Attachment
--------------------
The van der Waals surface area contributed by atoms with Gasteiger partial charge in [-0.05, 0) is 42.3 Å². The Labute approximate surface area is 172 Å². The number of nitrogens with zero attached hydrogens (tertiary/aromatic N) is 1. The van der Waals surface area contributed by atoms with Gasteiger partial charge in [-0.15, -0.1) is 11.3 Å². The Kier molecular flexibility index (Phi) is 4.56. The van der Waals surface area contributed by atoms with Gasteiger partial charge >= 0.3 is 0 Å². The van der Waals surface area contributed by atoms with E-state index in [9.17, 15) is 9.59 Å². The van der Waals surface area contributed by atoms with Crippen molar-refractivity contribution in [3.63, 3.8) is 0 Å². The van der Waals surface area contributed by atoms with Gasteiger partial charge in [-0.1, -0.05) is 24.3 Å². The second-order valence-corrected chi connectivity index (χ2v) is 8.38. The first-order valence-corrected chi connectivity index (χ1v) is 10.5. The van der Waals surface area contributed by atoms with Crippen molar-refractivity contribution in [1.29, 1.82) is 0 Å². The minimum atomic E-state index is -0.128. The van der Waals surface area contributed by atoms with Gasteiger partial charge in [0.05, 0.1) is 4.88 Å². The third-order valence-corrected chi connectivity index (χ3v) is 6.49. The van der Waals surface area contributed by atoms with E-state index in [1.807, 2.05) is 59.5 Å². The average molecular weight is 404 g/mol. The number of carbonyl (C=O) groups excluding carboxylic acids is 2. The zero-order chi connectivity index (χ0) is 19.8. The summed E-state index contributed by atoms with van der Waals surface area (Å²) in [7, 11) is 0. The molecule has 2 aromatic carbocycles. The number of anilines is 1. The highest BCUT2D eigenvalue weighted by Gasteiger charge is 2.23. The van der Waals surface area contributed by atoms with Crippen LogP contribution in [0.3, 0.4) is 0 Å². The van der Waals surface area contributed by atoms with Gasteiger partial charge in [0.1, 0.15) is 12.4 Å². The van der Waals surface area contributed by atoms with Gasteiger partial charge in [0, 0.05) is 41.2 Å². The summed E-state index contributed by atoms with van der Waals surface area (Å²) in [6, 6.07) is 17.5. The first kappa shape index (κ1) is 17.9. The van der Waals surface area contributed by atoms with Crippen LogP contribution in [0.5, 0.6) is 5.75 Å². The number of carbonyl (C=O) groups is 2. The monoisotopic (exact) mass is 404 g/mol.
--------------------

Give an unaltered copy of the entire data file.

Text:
The van der Waals surface area contributed by atoms with Gasteiger partial charge in [-0.05, 0) is 42.3 Å². The Labute approximate surface area is 172 Å². The number of nitrogens with zero attached hydrogens (tertiary/aromatic N) is 1. The van der Waals surface area contributed by atoms with Gasteiger partial charge in [-0.15, -0.1) is 11.3 Å². The Kier molecular flexibility index (Phi) is 4.56. The van der Waals surface area contributed by atoms with Gasteiger partial charge >= 0.3 is 0 Å². The van der Waals surface area contributed by atoms with E-state index in [9.17, 15) is 9.59 Å². The van der Waals surface area contributed by atoms with Crippen molar-refractivity contribution in [3.63, 3.8) is 0 Å². The van der Waals surface area contributed by atoms with Gasteiger partial charge in [-0.1, -0.05) is 24.3 Å². The second-order valence-corrected chi connectivity index (χ2v) is 8.38. The first-order valence-corrected chi connectivity index (χ1v) is 10.5. The van der Waals surface area contributed by atoms with Crippen molar-refractivity contribution in [1.29, 1.82) is 0 Å². The minimum atomic E-state index is -0.128. The van der Waals surface area contributed by atoms with Gasteiger partial charge in [0.05, 0.1) is 4.88 Å². The third-order valence-corrected chi connectivity index (χ3v) is 6.49. The van der Waals surface area contributed by atoms with E-state index in [1.807, 2.05) is 59.5 Å². The average molecular weight is 404 g/mol. The number of carbonyl (C=O) groups excluding carboxylic acids is 2. The zero-order chi connectivity index (χ0) is 19.8. The summed E-state index contributed by atoms with van der Waals surface area (Å²) in [7, 11) is 0. The molecule has 2 aromatic carbocycles. The number of anilines is 1. The highest BCUT2D eigenvalue weighted by Gasteiger charge is 2.23. The van der Waals surface area contributed by atoms with Crippen LogP contribution in [0.3, 0.4) is 0 Å². The van der Waals surface area contributed by atoms with Gasteiger partial charge in [0.1, 0.15) is 12.4 Å². The van der Waals surface area contributed by atoms with Gasteiger partial charge in [0, 0.05) is 41.2 Å². The summed E-state index contributed by atoms with van der Waals surface area (Å²) in [6, 6.07) is 17.5. The first kappa shape index (κ1) is 17.9. The van der Waals surface area contributed by atoms with Crippen LogP contribution in [0.5, 0.6) is 5.75 Å². The number of carbonyl (C=O) groups is 2. The monoisotopic (exact) mass is 404 g/mol.